It is because when they were first described, the Dutch settlers described this rhino as the rhino with the ‘weit/wjyd’ lip — As in ‘wide’ lip. It kind of got a bit messed up in translation and ended up as ‘wit’ (Afrikaans word for ‘white’), and then translated into English and called ‘white’. So, that is how the name ‘white rhino’ came to be, and has nothing to do with their actual colour.
Black African Rhinos
The black African rhinos is also called the ‘hooked-lip rhino’, because it has a pointed mouth — its front lip is long (elongated) and pointed — also, it can grab things — like leaves. It has a prehensile top lip. It also got its name from early explorers as it often forages near water and often rests in the mud or the shallows. So, when it rose the wet skin looked black from a distance — hence the name ‘black rhino’. Also nothing to do with the rhino’s actual greyish colour.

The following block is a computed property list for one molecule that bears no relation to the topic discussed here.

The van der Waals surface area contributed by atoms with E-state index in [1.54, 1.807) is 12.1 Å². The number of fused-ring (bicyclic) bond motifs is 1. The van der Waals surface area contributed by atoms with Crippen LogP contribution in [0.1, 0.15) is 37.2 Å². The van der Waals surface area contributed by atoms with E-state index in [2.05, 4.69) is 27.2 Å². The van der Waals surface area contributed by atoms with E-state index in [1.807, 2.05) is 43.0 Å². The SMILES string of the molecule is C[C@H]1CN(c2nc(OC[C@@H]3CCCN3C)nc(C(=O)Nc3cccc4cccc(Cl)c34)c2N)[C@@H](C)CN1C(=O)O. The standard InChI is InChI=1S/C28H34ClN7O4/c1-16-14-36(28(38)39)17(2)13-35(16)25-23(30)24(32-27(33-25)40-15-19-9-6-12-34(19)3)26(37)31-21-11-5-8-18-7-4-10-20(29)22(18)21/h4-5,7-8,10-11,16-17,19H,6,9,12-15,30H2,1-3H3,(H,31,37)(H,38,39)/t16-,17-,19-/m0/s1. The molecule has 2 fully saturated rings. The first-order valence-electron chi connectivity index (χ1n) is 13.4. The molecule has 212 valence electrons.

Facts about African Rhino Horn
- Four rhino species and one subspecies are protected as endangered under the U.S. Endangered Species Act. This law makes it illegal to import or export rhino and rhino parts and products; it also prohibits interstate commerce. Rhinos are also protected globally under the Convention on International Trade in Endangered Species.
- These animals face extinction in part because of the world’s longstanding lust for their horn, which has been valued
for centuries as a carving material and medicinal.
- African Rhino horn is made up primarily of keratin – a protein found in hair, fingernails, and animal hooves. When carved
and polished, horn takes on a translucence and luster that increase as the object ages.
- In ancient Greece, rhino horn was believed to have the ability to purify water.
- Persians in the 5th century B.C. thought that African rhino horn vessels could be used to detect poisoned liquids, which would
bubble when poured into such cups.